Ever heard of design thinking? Companies like Apple, Airbnb, and SAP have used design thinking to create massive success and wins for themselves. Advocates hail design thinking as a template for everything from raising resourceful kids to improving doctor-patient relationships. And schools like Harvard and MIT teach design thinking courses to help students learn to problem solve.
So, what exactly is design thinking?
Design thinking is a creative, problem-solving strategy designers use to create solutions that are focused on the end result. Design thinking is also used as a way to create alternative strategies and solutions to problems in business, society, and in everyday life.
Or, for Jay Melone, partner at New Haircut, a design thinking software company that helps startups and Fortune 500 companies like Johnson & Johnson, Coach, and Springer, design thinking means building web and mobile applications, designing user-centered visual experiences, and developing digital infrastructures that solve problems. Jay led innovators in a design-thinking based contest at the 2017 Propelify Innovation Festival and also encouraged others to give design thinking a go the next time they have a problem to solve.
Try using the five steps of the design thinking process to create innovation in your business and solve a problem for others:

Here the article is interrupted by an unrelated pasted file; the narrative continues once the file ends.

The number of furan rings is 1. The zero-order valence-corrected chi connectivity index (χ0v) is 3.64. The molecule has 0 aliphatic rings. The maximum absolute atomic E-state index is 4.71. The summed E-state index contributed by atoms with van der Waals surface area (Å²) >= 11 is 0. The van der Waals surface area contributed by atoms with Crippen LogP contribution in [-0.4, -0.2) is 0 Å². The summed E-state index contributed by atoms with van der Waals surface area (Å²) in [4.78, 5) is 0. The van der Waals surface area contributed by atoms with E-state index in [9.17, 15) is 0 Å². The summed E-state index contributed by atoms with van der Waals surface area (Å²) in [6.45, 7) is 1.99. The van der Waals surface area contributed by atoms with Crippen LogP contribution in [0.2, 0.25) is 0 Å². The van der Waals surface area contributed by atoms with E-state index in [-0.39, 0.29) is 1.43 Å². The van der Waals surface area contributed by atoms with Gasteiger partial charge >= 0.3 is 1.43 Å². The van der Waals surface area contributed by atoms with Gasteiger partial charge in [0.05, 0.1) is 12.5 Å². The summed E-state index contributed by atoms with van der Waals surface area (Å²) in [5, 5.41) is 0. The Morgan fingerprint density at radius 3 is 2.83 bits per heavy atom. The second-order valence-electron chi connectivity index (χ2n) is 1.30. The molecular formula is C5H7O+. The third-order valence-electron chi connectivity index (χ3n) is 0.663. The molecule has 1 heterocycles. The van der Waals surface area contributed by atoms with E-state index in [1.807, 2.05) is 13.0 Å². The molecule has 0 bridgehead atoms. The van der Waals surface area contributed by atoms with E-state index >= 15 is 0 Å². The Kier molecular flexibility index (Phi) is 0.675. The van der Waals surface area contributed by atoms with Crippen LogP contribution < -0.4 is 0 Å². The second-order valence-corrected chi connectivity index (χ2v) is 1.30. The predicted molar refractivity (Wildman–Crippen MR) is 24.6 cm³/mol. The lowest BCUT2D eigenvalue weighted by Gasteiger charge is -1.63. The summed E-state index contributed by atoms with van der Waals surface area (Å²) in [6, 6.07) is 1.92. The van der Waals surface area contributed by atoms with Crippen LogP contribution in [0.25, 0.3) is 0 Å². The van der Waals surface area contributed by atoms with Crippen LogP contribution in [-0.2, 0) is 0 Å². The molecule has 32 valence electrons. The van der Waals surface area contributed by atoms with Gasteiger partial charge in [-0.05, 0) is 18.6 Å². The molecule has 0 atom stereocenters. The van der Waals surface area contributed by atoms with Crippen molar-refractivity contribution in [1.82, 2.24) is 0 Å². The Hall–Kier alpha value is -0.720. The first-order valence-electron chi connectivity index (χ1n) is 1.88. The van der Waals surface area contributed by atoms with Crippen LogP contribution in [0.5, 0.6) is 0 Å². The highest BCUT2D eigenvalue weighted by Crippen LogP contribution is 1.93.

- Empathize – Before you can solve a problem, first dive into the human experience of dealing with this problem. This might include talking to experts, immersing yourself in the situation, or collecting more data on the issue.
- Define – Create a definition of the problem that doesn’t just benefit you, but also benefits the client. (Great tips to creating design thinking problem definitions can be found here.)
- Ideate – Brainstorm solutions. No rules for this step, just a focus on interesting, innovative solutions. At this stage, all ideas are good ideas, because even the duds will pave the way to eventual gold.
- Prototype – Create a test or model of your solution to the problem for users to interact and engage with. This is prototype will then help you see the problems inherent in your potential solution.
- Test – Get users to engage with your prototype! Finally, use their feedback to create a tweaked and improved prototype…and eventually solve your problem.
For more great info on design thinking, check out New Haircut’s blog.
Watch highlights from Jay’s talk at the 2017 Propelify Innovation Festival:
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